Second, Clarke supports this reading by seeing Jung as an early and explicit practitioner of hermeneutics - a pattern of thinking and dialogue later structured and codified by Gadamer. There is a significant truth here (both as to Jung and in understanding how we understand texts in historical consciousness) but herein lies another problem. Hermeneutics as so structured - seeing everything as historically conditioned and the discernment of meaning as an infinite spiral that is never closed - is an epistemological structure, that if not explicitly Western, is identifiable with it (and post/ modernity). What is never discussed is that the a-historicity of the metaphysical positions held by Buddhist, Taoist and Vedantic thinkers (in complementary but different ways) have the capacity to radically undermine this approach. If my consciousness is capable of a liberation from given space-time categories, liberated from my history, what then of a historically bound, indeterminate hermeneutics? We beg the very question that an encounter with the 'East' might be an invitation to address.

Interestingly Jung himself dismissed precisely the kind of consciousness - where the ego is radically transcended by a supra-consciousness - that is at the heart of Buddhism and Vedanta - as a logical impossibility - for any experience to be, there must be an experiencer according to Jung and, in any case, there is, in Jung, never a place where we come to anything other than a balance in the opposing opposites, never to a liberation from opposites.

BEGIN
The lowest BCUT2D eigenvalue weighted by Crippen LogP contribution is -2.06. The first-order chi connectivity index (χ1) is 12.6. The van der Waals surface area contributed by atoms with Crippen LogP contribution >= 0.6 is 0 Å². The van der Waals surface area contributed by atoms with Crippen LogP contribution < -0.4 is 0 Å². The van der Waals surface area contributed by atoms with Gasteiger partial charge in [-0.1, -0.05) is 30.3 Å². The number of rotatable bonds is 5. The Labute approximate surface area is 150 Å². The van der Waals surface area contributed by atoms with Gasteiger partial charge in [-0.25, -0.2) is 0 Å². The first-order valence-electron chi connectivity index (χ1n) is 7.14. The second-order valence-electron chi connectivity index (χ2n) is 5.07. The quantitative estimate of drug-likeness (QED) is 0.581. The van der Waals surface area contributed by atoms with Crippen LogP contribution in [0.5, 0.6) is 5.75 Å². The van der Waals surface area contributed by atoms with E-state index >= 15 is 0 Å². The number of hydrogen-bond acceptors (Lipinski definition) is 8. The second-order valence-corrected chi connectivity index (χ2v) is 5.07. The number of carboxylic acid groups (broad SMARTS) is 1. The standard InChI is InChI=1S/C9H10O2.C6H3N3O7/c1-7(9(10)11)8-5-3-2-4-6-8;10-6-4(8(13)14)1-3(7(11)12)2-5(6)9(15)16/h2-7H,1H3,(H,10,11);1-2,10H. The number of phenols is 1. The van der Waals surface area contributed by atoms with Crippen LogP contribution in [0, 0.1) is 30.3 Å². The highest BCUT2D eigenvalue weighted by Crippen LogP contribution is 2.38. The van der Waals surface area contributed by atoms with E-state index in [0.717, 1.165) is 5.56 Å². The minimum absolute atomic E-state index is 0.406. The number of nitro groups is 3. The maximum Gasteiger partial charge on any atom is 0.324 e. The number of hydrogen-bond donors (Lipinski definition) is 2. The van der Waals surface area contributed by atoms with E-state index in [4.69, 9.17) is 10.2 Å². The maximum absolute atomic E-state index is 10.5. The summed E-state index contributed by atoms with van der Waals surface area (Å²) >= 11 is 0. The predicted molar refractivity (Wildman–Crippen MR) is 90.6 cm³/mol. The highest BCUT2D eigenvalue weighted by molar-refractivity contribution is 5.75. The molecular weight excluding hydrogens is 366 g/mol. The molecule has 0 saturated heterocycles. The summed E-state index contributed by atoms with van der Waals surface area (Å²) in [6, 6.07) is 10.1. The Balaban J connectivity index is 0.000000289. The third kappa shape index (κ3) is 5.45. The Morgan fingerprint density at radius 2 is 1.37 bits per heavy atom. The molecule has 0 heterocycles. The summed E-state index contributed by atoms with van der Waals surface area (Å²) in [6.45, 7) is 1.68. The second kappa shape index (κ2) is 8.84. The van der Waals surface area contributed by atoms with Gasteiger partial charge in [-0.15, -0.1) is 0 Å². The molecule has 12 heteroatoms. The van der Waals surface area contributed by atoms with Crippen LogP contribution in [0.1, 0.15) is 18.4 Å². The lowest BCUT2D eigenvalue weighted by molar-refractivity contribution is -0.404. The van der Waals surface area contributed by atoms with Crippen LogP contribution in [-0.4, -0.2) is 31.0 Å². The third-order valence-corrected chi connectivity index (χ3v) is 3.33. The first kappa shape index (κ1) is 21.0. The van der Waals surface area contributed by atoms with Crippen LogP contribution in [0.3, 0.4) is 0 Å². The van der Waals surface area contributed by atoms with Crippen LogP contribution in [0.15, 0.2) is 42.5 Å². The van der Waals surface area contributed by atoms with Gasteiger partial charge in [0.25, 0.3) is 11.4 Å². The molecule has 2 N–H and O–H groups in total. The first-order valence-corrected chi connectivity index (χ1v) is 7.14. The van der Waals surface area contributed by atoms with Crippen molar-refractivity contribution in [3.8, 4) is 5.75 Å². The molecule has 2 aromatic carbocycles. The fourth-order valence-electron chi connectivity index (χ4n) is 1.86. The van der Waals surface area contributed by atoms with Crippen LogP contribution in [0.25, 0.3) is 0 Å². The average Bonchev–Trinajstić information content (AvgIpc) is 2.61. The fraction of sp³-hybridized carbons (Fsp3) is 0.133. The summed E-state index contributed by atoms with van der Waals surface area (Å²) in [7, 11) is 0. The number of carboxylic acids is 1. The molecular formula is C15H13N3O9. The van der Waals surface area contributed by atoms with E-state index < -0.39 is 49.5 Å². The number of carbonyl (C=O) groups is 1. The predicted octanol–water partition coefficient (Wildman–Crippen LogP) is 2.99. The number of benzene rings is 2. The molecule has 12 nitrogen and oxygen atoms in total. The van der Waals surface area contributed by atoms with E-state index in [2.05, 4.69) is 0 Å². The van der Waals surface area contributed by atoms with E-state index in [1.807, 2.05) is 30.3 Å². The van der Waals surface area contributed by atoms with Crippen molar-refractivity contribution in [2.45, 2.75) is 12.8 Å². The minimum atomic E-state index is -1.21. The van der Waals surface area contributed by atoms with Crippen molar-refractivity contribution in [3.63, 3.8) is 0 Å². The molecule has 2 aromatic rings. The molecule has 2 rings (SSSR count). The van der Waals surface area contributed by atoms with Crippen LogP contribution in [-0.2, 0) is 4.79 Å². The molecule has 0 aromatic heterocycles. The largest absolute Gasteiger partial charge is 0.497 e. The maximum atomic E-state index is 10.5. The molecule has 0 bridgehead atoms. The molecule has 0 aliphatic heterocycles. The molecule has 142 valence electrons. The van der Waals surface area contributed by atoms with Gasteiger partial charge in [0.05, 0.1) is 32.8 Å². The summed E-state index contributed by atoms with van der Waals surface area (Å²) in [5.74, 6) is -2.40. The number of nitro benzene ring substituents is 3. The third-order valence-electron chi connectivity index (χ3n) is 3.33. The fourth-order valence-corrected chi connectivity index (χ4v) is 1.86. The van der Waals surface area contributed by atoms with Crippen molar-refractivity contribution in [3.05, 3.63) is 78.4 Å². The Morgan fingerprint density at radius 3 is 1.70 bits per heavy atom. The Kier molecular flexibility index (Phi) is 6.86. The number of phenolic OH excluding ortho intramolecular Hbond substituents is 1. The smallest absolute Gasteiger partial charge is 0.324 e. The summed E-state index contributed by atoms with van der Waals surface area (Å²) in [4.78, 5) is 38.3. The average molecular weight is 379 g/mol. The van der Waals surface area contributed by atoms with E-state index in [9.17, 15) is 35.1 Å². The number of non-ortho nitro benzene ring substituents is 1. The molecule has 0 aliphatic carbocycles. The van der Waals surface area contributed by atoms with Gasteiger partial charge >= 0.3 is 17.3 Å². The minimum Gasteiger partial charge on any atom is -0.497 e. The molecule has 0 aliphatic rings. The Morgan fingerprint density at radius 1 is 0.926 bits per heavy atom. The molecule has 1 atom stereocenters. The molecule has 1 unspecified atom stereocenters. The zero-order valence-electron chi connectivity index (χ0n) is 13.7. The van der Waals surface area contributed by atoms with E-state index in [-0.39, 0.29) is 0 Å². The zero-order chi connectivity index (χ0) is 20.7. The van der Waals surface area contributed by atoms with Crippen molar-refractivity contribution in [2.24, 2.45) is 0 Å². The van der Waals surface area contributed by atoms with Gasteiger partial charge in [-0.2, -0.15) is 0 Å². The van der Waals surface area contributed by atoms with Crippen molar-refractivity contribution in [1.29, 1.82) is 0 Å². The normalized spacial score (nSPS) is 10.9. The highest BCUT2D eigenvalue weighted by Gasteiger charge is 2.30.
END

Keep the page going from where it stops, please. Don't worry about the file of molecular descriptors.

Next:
Interestingly too both Clarke and Jung focus on the 'strangeness' of the texts before us and the distance between them and it (in their preferred hermeneutics). This is a wonderful demonstration to my mind as to how theory continually undermines phenomenology because one of the things that we consistently notice (not always but significantly) is the familiarity of an unknown text. There is no distance - understanding will require a journey but love and knowing has struck at first sight.

Strangely then at the end of the book, Clarke has made an admirable case for Jung's use of the Orient, a use that is never less than respectful and admiring, but never feels more than a 'use'. It never appears to rise to the level of a genuine dialogue that reaches into a genuine encounter with the 'other' that fully respects and struggles with the other on its own terms.

But what about the other Jung - the esoteric version - you get glimpses - the very vehemence of his dismissals of Theosophy are suspicious, his descriptions of the Buddha as the perfect instantiation of the Self and his later belief about the efficacy of Buddhist practice (maybe).

As so often with Jung, you admire the way he turned elements in the contemporary world to a (semi) respectable consideration of the more than rational, of the symbolic and the 'unconscious' by placing it within the frame of empirical science but are saddened by its perceived necessity and wishing he would shelve the neo-Kantian baggage for a more radical exploration in life and science of the multi-dimensional nature of consciousness.